Try not to pluck it out completely until the area is healed, or the skin will heal over the hair again. Don’t dig into your skin. Breaking through your skin could cause an infection.
4. Remove dead skin
Gently wash and exfoliate around the ingrown hair to help the hair return to the surface of the skin.
If that doesn’t work, your doctor might prescribe a drug that can help dead skin cells slough off more quickly.
5. Use creams to reduce inflammation
If the ingrown pubic hair is causing a lot of redness and inflammation, your doctor may prescribe a steroid cream. This topical treatment can reduce swelling and irritation around the hair.
6. Use retinoids
Retinoids, such as tretinoin (Renova, Retin-A), can speed up the clearing of dead skin cells. They may also help clear up dark skin patches that form because of the ingrown hair. You’ll need a prescription from your doctor for retinoids. These medicines can cause dry skin.
Don’t use any products with retinoids if you’re pregnant. This medication is dangerous to the baby and can cause birth defects.
If the ingrown pubic hair gets infected, the bumps may be painful and filled with pus. To treat the infection, you may need to see your doctor.
Your doctor may prescribe an antibiotic ointment or wash. If the infection is severe, you might need to take an antibiotic by mouth.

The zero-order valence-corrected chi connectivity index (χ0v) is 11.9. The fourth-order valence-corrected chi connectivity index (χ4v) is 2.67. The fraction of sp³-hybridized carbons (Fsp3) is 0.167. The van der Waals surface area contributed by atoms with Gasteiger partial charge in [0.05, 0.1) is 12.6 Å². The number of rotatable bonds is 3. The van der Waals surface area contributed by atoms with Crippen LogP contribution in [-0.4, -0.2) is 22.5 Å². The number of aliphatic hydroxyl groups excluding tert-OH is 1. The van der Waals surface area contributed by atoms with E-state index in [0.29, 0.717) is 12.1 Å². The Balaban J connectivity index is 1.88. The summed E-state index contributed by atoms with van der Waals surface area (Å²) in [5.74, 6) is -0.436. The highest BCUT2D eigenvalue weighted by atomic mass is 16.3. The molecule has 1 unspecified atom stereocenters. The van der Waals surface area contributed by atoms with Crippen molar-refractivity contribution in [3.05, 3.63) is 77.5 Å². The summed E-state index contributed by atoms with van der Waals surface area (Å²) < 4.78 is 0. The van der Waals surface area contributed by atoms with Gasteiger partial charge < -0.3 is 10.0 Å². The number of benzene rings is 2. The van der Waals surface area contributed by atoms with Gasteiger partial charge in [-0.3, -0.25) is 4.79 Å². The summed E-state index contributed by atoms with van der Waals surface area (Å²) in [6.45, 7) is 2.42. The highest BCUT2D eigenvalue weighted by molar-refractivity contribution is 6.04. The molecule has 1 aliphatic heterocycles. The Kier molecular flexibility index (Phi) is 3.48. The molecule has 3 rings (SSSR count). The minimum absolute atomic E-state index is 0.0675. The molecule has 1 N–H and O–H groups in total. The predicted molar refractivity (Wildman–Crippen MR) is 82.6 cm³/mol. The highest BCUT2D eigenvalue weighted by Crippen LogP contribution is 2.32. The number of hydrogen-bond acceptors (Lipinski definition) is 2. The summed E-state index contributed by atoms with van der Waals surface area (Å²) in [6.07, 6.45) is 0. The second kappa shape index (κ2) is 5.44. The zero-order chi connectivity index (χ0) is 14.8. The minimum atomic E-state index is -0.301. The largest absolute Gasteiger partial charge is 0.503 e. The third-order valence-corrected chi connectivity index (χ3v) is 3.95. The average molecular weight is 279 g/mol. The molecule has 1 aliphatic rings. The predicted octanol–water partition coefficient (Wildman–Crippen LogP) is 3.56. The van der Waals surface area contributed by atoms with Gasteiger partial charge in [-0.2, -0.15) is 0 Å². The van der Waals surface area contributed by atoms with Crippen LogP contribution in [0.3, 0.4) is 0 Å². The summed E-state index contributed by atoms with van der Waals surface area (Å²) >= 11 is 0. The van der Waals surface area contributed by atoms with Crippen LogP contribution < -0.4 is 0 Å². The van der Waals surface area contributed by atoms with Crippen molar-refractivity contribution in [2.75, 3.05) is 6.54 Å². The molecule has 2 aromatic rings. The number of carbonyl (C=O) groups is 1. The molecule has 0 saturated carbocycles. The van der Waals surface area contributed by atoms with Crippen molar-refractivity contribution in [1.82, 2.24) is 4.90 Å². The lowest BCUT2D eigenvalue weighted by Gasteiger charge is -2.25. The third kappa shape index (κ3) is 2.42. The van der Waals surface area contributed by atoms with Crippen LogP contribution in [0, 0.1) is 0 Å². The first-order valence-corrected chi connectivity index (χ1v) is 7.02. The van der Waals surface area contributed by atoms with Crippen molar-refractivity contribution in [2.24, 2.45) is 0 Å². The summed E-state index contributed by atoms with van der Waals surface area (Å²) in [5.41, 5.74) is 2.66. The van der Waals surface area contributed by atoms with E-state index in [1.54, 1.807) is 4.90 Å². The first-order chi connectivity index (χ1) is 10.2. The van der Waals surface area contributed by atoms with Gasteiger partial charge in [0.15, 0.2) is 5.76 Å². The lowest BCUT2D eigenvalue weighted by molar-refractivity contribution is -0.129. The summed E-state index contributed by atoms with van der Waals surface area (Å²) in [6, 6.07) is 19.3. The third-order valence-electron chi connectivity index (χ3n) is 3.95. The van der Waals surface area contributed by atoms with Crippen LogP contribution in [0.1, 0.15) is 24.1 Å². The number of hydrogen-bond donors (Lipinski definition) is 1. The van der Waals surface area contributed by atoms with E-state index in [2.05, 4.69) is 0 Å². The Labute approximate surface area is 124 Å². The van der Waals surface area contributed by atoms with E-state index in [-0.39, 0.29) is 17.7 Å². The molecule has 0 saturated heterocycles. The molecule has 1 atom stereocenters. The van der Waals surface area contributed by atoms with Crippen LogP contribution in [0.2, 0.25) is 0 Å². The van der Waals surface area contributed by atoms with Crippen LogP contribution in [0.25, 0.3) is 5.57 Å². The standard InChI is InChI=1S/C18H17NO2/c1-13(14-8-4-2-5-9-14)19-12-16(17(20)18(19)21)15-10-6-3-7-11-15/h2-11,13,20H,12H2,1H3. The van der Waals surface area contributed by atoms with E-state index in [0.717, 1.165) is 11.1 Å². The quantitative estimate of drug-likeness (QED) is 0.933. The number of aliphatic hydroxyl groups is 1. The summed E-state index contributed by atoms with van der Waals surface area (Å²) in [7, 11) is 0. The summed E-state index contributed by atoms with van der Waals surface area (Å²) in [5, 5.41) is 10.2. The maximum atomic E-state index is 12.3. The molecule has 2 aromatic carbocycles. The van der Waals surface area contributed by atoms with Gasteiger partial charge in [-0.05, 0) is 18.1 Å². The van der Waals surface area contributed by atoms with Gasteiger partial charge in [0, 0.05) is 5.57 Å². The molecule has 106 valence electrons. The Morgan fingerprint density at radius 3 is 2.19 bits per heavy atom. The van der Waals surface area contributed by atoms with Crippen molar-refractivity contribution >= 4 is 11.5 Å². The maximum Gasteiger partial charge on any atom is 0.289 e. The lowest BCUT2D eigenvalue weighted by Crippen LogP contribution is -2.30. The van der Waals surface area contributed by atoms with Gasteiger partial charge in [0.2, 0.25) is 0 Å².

A few over-the-counter (OTC) and home remedies can relieve bumps and possibly prevent ingrown hairs. Here are a few to try.
- Exfoliate with salicylic acid or glycolic acid. These products will help keep your hair follicles open, so the hairs don’t get trapped again. Don’t use these products if you already have an ingrown hair, because they could irritate the area.
- Use a benzoyl peroxide cream. This ingredient found in OTC acne medicines can help dry up the affected area and reduce redness.
- Moisturize. A non-greasy moisturizer can get rid of dead skin cells, which often clog follicles and contribute to ingrown hairs.
- Tea tree oil kills bacteria and brings down swelling. It’s sometimes used to treat acne, and it may also work for ingrown hairs. Mix the oil with water to dilute it, and apply using a cotton ball.
- Sugar is a natural exfoliator. Mix it with olive oil or honey to moisturize the skin and kill bacteria. Apply the paste in a circular motion, and then rinse with warm water.
- Baking soda helps to exfoliate and bring down inflammation in the skin. Mix 1 tablespoon of baking soda with 1 cup of water. Use a cotton ball to apply it to your skin, and then rinse with cold water.
Here are some things to avoid if you have an ingrown hair:
- Try not to pull or pick at the ingrown hair. You could cause an infection.